No one could follow a ball like Rodney Billingsley.
The sports photographer for WLOX television was known for his camera work that always caught the highlights of the sporting event he covered.
Billingsley died Monday, two months after he was diagnosed with lung cancer. He was 55.
He will most be remembered as the man behind the camera for 30 years.
"He could do anything," said Natalie Campen, a longtime friend and co-worker. "He and Brad (Kessie) took me to dinner while I was settling in when I first got here.
"He is one of my first friends here."
Whether it was a high school football game or the Super Bowl, Billingsley for more than 30 years captured highlight-reel moments for South Mississippi viewers of WLOX.
"We worked together, but we also traveled together," said Kessie, who is now news director. He recalled a baseball road trip the pair took to see games at Yankee Stadium, Fenway Park and Camden Yards. They were trying to do it on the cheap.
"We were leaving New York at 4 a.m. and had to go to the airport to pick up our rental," Kessie said. "We didn't want to get a cab because it would cost too much, so here we are in Times Square with our luggage, feeling like we had neon signs above our heads saying "Mug us! Mug us!" as we walk to Grand Central Station.
"At one point as we came out of the subway, Rodney says, 'Why the hell didn't we just take a cab?'"
A.J. Giardina, long-time sports anchor for the TV station who worked closely with Billingsley, said no one could follow the action like him.
Michael Magandy, convention services manager at Beau Rivage Resort & Casino, worked with Billingsley in different capacities with video. They had known each other since the 1980s.
"He was one of the best hand-held camera guys in this area," Magandy said. He worked as an independent contractor for all the major networks, HBO, Showtime, ESPN, CBS and Fox on events they needed covered in the region.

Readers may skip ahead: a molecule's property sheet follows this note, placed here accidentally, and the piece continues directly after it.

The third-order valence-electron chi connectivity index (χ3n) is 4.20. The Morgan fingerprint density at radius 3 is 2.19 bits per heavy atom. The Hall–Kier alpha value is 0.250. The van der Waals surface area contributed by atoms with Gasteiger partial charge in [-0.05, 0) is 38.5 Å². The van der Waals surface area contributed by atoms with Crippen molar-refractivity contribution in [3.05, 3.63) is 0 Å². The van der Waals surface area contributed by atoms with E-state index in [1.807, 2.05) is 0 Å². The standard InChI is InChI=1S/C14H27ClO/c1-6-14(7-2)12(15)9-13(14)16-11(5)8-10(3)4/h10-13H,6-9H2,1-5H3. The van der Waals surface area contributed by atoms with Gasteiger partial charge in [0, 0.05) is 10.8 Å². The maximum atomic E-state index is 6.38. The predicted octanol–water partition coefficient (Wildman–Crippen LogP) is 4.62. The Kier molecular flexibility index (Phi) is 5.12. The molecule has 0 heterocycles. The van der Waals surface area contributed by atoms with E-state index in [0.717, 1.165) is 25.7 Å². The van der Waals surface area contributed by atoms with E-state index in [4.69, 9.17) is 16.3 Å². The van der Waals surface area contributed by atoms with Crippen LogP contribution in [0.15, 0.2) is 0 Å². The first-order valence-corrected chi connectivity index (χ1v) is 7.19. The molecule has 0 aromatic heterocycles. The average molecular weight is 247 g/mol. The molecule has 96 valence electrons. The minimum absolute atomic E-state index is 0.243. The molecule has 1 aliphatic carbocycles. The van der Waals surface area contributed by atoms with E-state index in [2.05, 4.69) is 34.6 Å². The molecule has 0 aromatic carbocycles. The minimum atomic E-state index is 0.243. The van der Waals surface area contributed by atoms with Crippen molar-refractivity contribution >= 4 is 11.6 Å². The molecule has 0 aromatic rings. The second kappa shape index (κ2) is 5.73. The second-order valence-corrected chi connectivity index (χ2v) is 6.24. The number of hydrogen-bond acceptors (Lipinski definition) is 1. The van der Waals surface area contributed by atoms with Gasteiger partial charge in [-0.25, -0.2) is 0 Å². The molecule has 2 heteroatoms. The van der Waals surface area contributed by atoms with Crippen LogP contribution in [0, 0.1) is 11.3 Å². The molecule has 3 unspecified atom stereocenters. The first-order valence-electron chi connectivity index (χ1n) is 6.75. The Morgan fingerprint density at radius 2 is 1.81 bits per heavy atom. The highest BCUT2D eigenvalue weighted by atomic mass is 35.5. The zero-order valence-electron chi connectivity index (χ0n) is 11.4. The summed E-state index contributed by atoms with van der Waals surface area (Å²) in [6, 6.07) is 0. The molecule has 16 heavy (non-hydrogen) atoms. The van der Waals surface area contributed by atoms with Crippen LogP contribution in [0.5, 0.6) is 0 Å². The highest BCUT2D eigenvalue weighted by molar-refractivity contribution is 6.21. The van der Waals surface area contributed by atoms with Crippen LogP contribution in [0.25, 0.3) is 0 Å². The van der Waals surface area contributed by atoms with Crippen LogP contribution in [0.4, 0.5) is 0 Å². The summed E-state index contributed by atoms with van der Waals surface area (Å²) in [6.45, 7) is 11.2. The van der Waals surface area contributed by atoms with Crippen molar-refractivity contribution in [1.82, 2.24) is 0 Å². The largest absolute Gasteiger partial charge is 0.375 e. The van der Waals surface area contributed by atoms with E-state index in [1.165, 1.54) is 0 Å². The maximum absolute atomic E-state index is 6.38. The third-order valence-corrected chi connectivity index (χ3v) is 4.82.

"For years, we'd tell him you need to get into freelance," Magandy said. "We'd tell him, 'You're 10 times better than these guys we see when we go out.'"
There were four locals working that scene, including Magandy and Billingsley.
"They called us the Gulf Coast crew," Magandy said. "They would bring in the big guys and still need local guys. We'd get called."
Second to none
Billingsley was hired at WLOX when the station decided to hire a full-time sports photographer, Giardina wrote in a Facebook tribute. "Rodney was a premier sports cameraman. Second to none."
Campen said when football season comes back around this fall, South Mississippi will miss his highlights.
"No one could follow a ball like Rodney," she said.
Campen said she will also miss Billingsley's smile and bright eyes.
"Even on the worst days, he could make you smile," she said. "I can't explain it, but he was the type of person that made us better every day."
Kessie said Billingsley was the type of person who always wanted the best for everyone else.
"He had the best spirit," Kessie said. "We are a much weaker television station today because we don't have Rodney."
Billingsley leaves behind a wife of 16 years, Nadine, stepchildren and grandchildren.
Karen Nelson, Sun Herald staff writer, contributed to this report.